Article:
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Chicago’s Deep South

August 27, 2010

Hegewisch. Just saying the neighborhood’s name made me want to go there. And so I did, on a blazing-hot summer weekday, and it was a bit like a waking dream. The neighborhood—as far south and east as you can go in Chicago and still be in Chicago—felt like a ghost world when I stepped off the South Shore Line train at 9:19 a.m. and watched it pull away, headed for South Bend, Indiana. I followed the tracks for a while along a frontage road, turned onto Brandon Avenue, and walked north through a nearly silent, sun-blasted streetscape of one- and two-story frame and brick buildings. The roar of the city was a distant memory. A car door slammed; a train whistle blew; the power lines overhead crackled. By all signs, I’d alighted in a Midwestern farm town. Around 136th Street I paused in front of a dilapidated storefront. Arrayed along a narrow ledge inside the wide display window was a convoy of toy cars, their colors faded by the sun, some of them dating to the ’40s and ’50s. I could see dozens more on a crepe-covered table behind that. A sign over the window read “Hegewisch Cycle & Hobby Shop”:

Or at least it had before the wooden letters started falling off. A handwritten notice on the door said, “Open Saturdays Only.” I stood there for a while, adrift in memories of Lionel train sets, Corgi cars, Revel model-airplane kits. Did kids even have hobbies anymore?

Here and there on my walk I’d come across a tavern holding down the corner of a sleepy residential block, each one seemingly as stuck in time as that hobby shop—dark redoubts fronted by glass bricks and slit-like windows. One was called the Beacon Bar:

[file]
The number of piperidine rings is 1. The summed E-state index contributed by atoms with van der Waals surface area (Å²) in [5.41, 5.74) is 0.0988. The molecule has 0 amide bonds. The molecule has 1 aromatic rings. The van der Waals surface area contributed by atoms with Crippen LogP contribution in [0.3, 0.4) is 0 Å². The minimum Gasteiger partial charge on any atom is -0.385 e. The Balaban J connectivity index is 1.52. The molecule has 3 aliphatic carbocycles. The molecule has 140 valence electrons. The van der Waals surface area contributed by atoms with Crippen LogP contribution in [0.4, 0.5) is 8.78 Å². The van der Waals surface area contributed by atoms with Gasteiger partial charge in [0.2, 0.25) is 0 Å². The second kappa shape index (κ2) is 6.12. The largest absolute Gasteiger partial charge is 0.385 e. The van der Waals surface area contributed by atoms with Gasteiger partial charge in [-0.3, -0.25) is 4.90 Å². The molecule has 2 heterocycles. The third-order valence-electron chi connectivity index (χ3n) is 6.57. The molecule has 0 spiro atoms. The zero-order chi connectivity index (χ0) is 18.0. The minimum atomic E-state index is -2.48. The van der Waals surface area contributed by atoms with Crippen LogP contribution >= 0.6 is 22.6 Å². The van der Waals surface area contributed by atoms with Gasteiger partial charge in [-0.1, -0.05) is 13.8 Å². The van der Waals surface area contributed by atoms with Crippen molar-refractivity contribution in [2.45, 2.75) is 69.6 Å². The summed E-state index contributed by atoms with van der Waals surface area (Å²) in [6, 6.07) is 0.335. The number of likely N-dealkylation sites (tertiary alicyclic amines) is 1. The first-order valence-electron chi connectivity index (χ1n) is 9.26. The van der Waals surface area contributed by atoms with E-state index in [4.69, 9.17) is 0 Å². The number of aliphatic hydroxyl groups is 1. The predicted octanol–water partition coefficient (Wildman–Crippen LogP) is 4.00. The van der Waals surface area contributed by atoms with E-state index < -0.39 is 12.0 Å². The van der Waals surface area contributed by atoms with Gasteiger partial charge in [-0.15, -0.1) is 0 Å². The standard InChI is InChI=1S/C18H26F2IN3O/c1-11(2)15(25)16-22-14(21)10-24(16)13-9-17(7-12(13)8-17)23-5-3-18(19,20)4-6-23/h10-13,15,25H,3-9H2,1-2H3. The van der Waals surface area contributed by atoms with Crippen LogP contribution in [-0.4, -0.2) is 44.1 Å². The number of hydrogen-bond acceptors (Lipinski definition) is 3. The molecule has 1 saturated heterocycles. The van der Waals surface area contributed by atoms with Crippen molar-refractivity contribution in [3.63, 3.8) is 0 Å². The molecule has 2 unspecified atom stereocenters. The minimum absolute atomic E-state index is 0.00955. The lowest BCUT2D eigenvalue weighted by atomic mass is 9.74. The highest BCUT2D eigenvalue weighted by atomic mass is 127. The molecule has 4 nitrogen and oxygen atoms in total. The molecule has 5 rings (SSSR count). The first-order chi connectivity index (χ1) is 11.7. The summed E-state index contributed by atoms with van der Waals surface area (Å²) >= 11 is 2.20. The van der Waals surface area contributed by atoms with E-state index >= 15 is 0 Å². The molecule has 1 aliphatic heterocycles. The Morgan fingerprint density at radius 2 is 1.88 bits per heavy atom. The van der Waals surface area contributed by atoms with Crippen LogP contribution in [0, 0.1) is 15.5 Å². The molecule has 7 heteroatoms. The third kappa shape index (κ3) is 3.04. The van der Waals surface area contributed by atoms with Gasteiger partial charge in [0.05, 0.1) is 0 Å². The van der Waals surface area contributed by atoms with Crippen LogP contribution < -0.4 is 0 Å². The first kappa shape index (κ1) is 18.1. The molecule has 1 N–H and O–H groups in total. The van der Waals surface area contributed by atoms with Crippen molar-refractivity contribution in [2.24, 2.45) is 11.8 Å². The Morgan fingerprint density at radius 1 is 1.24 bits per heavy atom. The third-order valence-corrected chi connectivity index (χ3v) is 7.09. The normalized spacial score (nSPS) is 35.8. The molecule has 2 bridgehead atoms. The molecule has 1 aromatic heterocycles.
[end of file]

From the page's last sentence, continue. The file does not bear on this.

It was open for business at 11 a.m. The sound of conversation emanated from the front door, which was open to the street and, in the stark midday light, looked like a portal to the netherworld.

There was hardly a soul on the sidewalks, but everywhere I turned I saw evidence of what must have been: a now-disused movie theater on Baltimore Avenue bearing the neighborhood’s name;

an out-of-business restaurant in a stately corner brick building with pretty mullioned windows dressed with lace curtains;

an imposing bank with a columned façade that, judging from the Old Style sign on the front door, had been converted into a bar, which, in turn, had closed too. I later learned that the corner restaurant had been a fancy place called Moll’s, and that the bar had been named Blondie’s; its owner, apparently, offered patrons the use of “sleeping rooms” in the bank’s offices upstairs.

Jenny McGrath told me all that. She is a bartender at the Club 81 Too, a tavern on the eastern fringe of Hegewisch—in a district known as “The Avenues”—where I had lunch that day.

Jenny’s mother used to work at Moll’s and used to run Blondie’s. Jenny also told me that there used to be nothing but Polish and Irish living in Hegewisch, a former railroad company town named after its German-born founder, and that the neighborhood once was home to 27 bars. Jenny placed a very cold glass of Old Style in front of me. She was pretty and 37 years old; she’d moved away from Hegewisch, to Indiana, then got divorced and moved back. She was seeing a guy who worked at the Wolf Lake Rod and Gun Club, a couple of blocks up the street. “There’s never been a fight in this bar in 30 years,” she said.

Talking to her, and gazing at the layers of the past inscribed in the buildings of Hegewisch, was like decoding the postwar history of urban America: the shifting of ethnic boundaries, the decline of factory jobs, the ebb of main-street life.

Soon Jenny walked away to take care of another customer, and I waited for my fried chicken and drank my beer. I’d forgotten: really cold Old Style tastes really good.

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2 Comments leave one →
  1. Kurt Keller permalink
    September 26, 2010 11:42 pm

    Just north of Wrigley Field there was a place called Micky Cleaners and it had a real cool sign. I left Chicago in 2006, so I am not sure if it is still around. Might be worth checking it out.

  2. dmcaninch permalink*
    September 27, 2010 9:17 am

    Will do so! Thx for the tip. And if you’re ever on Higgins Avenue on the NW side during a return visit, check out Trim N’ Tidy Cleaners, another crazy Googie-style gem. —DM

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